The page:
The opinion of the court was delivered by: BRIEANT
By his pro se petition docketed December 21, 1995, Paul Lee, a state prisoner, seeks a writ of habeas corpus pursuant to 28 U.S.C. § 2254 following his conviction in the County Court of the County of Westchester, State of New York, on December 2, 1991.
Petitioner, who was convicted of rape in the first degree in violation of Section 130.35 of the New York Penal Law, appears to have exhausted his state remedies. Specifically, as discussed below, he maintained a direct appeal and two separate post conviction motions in the state court system.
The grounds stated in support of this petition are:
(1) denial of due process because Petitioner did not receive a fair trial due to prosecutorial misconduct;
(2) ineffective assistance of counsel at both the trial and appellate level;
(3) that the verdict was against the weight of the evidence, and
Surprisingly for this sort of proceeding, Petitioner also asserts his innocence. None but the first assertion need be considered by this Court, because the rest of the petition is just the usual chaff.
The underlying facts, viewed most favorably to the prosecutor, are as follows. The victim (hereinafter referred to as "J") of the "date-rape" which forms the basis for this conviction was a twenty year old single live-in domestic employed by a family in New Rochelle. On Friday, November 9, 1990, "J" went out on the town in company with two other young women. They went to "Bumpers", a watering hole in New Rochelle patronized by Iona College students, and well known for pickups.
It was her plan to spend the night at the home of one of her two friends since her employing family was out of town and their house was dark.
Appellant, a twenty-seven year old single male with a prior criminal record and an alcohol problem, was also at Bumpers. He soon struck up a conversation with "J" and they spent approximately two hours in the bar talking with each other. At the end of that time, Petitioner said he was going to another bar and "J" asked if she could come along with him. Petitioner agreed. On leaving Bumpers, "J" inquired of appellant if she could "crash" on his sofa at his home. Petitioner readily assented and leaving "J's" two girlfriends behind, Petitioner and "J" went to "Gary's", another watering hole across the street from Bumpers.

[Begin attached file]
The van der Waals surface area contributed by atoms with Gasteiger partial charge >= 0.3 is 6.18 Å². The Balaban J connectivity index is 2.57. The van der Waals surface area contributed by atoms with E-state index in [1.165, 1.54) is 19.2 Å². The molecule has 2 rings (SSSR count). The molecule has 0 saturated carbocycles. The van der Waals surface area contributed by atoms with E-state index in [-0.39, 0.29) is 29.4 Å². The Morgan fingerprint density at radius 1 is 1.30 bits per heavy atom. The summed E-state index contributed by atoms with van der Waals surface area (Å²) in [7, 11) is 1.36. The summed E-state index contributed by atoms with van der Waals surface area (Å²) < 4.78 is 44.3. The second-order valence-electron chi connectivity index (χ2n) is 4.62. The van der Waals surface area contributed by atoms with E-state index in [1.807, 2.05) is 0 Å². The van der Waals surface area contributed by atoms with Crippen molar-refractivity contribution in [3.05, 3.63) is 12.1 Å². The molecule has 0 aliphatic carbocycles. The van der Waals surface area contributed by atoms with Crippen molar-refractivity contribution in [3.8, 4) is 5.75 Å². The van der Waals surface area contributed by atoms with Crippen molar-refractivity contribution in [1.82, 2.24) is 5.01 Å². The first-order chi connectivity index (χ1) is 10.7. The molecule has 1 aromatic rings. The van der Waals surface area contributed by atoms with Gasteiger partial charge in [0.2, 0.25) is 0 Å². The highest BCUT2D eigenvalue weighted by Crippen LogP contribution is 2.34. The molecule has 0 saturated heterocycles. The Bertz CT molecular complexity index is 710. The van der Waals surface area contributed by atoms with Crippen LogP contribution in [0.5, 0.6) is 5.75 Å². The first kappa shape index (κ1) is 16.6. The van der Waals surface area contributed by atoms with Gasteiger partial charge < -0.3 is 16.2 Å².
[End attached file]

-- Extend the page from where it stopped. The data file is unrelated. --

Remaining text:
At Gary's they ordered and received a pitcher of beer and thereafter, for reasons not developed at trial, the bouncer escorted Petitioner out of Gary's. "J" accompanied him outside and they went to a third bar, "Glory Days", where for the first time "J" was denied admittance for want of identification showing proof of age. They then went to a pizzeria together and then by taxi cab to the single family house in New Rochelle where Petitioner resided with his mother.
They entered the home quietly through the back door, into a room occupied by Petitioner furnished with a couch, a mattress on the floor, and a television set.
Thereafter, vaginal sexual intercourse occurred. The fact of intercourse was not disputed at trial. "J" claimed the intercourse took place without her consent and as a result of physical force. A red mark on "J's" throat, the extent and nature of which was hotly contested at trial, was offered as evidence of choking of the victim by the perpetrator prior to the rape.
Thereafter, "J" spent the night in the room with Petitioner and was awakened in the morning by the sound of someone in the kitchen. "J" testified that Petitioner warned her to be quiet and said that if his mother, who was in the kitchen, heard her, she would call her a bitch and a slut and would chase her with a knife. (T: 87). "J" remained in the room with the petitioner until Petitioner left to make a phone call to his friend Jay Ritch. Ritch had met Petitioner through their joint membership in Alcoholics Anonymous; following AA meetings they would both go to bars together to drink and pick up women. (T: 310) Petitioner told Ritch that he had met a girl named "J" at Bumpers the night before and invited Ritch to come over to his house to meet "J". He informed Ritch that he had had sex with "J" the night before then put "J" on the telephone to speak with Ritch. Ritch asked "J" if she had stopped over at Petitioner's home that morning or if she had slept over the previous night and "J" responded that this was none of his business.